[Marxism] Butterflies and Wheels
lnp3 at panix.com
Mon Jul 21 09:19:55 MDT 2008
Last Thursday a link titled “The case against Christopher Hitchens” on
Bookforum pointed me to an article on the website Butterflies and
Wheels. April Fools must have fallen on July 17th this year since the
article really was making the case for Hitchens:
"A one-time Marxist, Hitchens’s politics could be defined not so much as
ideological but a broad opposition to establishment power and discourse,
and solidarity with victims of cruelty."
Something suggests that the author of the article, a 27 year old
aspiring novelist, might have been attempting fiction when he wrote that
Hitchens was opposed to “establishment power”, but apparently not. The
defense of Hitchens jibes with the editorial slant at Butterflies and
Wheels (referred to subsequently as B&W), a fountainhead of Islamophobia
that you can also find on Harry’s Place and Norm Geras’s blog. There is
the usual defense of the Danish Mohammad cartoons, etc. There are
attacks on other religions as well all in the name of the kind of
scientific rationalism epitomized by Richard Dawkins recent atheist tome.
In addition to religion, the website mounts attacks on multiculturalism
and other forms of “fashionable nonsense.” Kenan Malik, a Spiked Online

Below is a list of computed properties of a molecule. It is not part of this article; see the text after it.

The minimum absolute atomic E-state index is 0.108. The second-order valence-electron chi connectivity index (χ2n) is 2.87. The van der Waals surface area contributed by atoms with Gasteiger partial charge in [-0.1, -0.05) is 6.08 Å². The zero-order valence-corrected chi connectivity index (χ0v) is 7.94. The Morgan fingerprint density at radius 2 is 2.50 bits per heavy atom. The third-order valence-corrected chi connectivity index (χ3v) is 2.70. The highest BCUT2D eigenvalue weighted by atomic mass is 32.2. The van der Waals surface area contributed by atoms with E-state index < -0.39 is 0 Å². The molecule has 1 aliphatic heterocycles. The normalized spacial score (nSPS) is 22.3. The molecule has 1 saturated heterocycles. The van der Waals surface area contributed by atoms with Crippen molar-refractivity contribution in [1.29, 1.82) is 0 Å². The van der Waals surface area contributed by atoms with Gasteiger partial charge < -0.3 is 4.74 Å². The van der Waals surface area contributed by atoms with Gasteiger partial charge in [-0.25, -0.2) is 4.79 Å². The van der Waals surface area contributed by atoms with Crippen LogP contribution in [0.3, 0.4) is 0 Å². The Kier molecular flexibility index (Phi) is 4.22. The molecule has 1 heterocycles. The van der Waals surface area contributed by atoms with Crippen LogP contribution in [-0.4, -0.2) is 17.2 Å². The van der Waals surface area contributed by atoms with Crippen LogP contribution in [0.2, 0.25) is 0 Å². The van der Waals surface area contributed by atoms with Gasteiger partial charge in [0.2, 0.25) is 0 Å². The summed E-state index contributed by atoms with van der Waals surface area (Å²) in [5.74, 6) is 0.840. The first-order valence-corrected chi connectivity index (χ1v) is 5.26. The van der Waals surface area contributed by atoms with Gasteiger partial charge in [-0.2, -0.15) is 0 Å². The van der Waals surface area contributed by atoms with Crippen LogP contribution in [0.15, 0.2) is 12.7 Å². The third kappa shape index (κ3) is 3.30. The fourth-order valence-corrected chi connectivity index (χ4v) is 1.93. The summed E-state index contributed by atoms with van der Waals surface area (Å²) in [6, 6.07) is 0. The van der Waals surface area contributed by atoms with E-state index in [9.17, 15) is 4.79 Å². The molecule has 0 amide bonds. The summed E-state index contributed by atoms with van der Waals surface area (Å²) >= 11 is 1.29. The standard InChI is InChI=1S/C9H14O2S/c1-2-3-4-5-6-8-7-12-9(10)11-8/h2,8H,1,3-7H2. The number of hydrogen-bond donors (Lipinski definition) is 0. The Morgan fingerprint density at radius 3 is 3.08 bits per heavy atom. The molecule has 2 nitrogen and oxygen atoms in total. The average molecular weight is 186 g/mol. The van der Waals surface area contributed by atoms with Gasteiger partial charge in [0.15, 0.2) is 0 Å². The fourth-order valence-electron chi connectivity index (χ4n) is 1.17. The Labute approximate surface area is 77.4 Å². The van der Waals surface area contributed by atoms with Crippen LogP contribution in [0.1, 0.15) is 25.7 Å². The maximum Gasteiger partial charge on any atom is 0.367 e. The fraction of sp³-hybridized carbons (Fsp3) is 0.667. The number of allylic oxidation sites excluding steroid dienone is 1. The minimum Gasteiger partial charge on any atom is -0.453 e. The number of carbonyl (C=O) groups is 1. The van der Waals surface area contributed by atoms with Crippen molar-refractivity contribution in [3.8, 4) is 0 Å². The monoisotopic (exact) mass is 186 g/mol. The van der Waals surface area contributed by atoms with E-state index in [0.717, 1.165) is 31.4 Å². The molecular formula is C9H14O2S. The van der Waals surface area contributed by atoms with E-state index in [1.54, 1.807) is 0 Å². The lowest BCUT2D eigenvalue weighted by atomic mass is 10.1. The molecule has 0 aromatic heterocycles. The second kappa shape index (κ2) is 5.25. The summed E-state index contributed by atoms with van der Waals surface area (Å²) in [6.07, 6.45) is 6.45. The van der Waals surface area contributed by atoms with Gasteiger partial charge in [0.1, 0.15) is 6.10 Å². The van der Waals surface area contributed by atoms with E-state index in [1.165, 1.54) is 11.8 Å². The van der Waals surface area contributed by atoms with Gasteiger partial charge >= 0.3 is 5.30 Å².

regular, seems to be a designated hitter when it comes to such matters.
In an article titled “Identity is That Which is Given” that currently
appears on B&W, Malik argues:
"You do not even have to be human to possess a culture. Primatologists
tell us that different groups of chimpanzees each has its own culture.
No doubt some chimp will soon complain that their traditions are
disappearing under the steamroller of human cultural imperialism."
This clever phrase is just the sort of thing you can find on New
Criterion, a magazine edited by the neoconservative Hilton Cramer or any
other rightwing standard bearer in the “culture wars”. Under the guise
of enlightenment values and the brotherhood of man, what you find
basically is seething hostility toward any national minority trying to
defend itself against forced assimilation. B&W, of course, defends the
French government’s banning of the hijab.
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